Though he didn’t pitch in the 1969 postseason, DiLauro appeared in 23 games that year for the Mets, who later awarded him a World Series ring. However, according to one former ‘69 teammate, DiLauro sold that ring due to economic circumstances.
DiLauro is one of 609 former Major League Baseball players not receiving an MLB pension. Others include former Mets George Theodore, Bill Denehy and Patchogue native Hank Webb. None receives a pension because the rules changed in 1980. At the time, players needed to accrue four years of service to be eligible for a pension; since then, post-1980 players like Scherzer only need 43 game days of service on an active list to get a pension.
All a pre-1980 player gets is a yearly payment of up to $10,000 for every 43 game days he’s accrued on an active MLB list. Technically, it’s a non-qualified retirement annuity. for example, Denehy gets $3,600 for his two years of service after taxes.
What’s more, the payment cannot be passed to a surviving spouse. By comparison, a post-1980 player’s designated beneficiary gets to keep his assistance.
What makes this unseemly is that the average salary in the game is $3.7 million, the last man on the bench makes $575,500 and each of the 30 clubs is reportedly valued at an average of $1.9 billion.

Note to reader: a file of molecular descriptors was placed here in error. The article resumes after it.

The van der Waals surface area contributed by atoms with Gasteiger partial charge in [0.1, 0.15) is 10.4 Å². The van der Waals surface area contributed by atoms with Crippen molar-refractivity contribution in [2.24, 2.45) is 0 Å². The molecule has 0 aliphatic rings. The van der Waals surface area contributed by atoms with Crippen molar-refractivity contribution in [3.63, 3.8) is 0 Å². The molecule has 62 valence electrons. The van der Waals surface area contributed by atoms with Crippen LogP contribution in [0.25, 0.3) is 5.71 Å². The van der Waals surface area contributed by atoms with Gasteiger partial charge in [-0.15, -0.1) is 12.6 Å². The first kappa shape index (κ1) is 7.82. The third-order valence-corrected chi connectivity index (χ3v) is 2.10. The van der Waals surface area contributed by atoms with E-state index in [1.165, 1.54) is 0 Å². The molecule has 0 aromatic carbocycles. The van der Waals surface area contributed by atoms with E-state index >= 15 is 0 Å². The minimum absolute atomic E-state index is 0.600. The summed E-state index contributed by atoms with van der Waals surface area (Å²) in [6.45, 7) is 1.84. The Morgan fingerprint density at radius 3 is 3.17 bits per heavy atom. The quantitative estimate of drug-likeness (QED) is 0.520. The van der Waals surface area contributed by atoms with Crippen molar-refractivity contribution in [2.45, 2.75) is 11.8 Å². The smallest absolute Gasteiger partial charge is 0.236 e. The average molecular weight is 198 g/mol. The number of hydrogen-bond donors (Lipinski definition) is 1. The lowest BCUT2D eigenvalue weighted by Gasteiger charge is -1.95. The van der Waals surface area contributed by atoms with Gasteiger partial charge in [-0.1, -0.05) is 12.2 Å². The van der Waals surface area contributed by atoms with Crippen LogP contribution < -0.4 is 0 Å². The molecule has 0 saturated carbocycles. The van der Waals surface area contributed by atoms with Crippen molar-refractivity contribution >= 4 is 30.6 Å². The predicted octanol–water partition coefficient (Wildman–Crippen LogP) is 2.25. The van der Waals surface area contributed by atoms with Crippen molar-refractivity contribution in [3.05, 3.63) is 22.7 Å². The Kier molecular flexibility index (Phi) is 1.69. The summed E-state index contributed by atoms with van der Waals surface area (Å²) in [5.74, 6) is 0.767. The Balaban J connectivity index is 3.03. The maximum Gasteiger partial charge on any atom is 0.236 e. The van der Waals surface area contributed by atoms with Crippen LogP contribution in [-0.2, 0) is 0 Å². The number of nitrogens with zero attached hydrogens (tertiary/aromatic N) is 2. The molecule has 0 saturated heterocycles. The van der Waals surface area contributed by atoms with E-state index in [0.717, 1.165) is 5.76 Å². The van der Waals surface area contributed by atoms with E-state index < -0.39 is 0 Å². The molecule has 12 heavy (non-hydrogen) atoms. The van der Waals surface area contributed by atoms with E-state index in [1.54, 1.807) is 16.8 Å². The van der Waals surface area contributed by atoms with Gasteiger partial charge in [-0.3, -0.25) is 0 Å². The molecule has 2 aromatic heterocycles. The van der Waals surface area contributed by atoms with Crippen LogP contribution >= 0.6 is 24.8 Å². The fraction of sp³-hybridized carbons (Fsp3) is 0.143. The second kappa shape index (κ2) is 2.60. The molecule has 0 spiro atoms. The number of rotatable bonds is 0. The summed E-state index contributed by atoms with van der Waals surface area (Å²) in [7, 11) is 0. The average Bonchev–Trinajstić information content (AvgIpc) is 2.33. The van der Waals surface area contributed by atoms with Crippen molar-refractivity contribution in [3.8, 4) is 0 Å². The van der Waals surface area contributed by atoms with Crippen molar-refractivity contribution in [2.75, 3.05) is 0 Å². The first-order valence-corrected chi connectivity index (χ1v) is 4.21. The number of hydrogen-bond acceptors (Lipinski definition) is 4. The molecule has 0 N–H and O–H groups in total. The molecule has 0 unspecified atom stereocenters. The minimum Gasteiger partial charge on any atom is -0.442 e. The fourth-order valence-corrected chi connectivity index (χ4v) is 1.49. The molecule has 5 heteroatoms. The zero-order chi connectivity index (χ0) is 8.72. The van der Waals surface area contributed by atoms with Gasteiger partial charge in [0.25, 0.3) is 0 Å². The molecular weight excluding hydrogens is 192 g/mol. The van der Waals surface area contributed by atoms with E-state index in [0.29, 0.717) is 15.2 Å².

Tony Clark, executive director of the Major League Baseball Players Association, is loath to help men such as DiLauro. already though he inked four free-agent deals himself, Clark has never lifted a finger to help these retirees, many of whom have gone bankrupt, had edges foreclose on their homes and are so poor they cannot provide health care coverage.
Just increase the bone thrown these men to $10,000 a year. Are MLB Commissioner Rob Manfred and Clark suggesting they can’t provide to pay these men more than they get?
Since he is on the union’s executive committee, I’m imploring Scherzer to do right by these men. After all, if it weren’t for the old-timers who came before Scherzer, who walked the picket lines, endured labor stoppages and went without paychecks so free agency could occur in the first place, do you think Mets fans would be as stoked as they are now that a future Hall of Fame pitcher decided to take his free-agent talents to Citi Field?
This guest essay reflects the views of Douglas J. Gladstone, author of “A Bitter Cup of Coffee: How MLB & The Players Association Threw 874 Retirees a Curve.”
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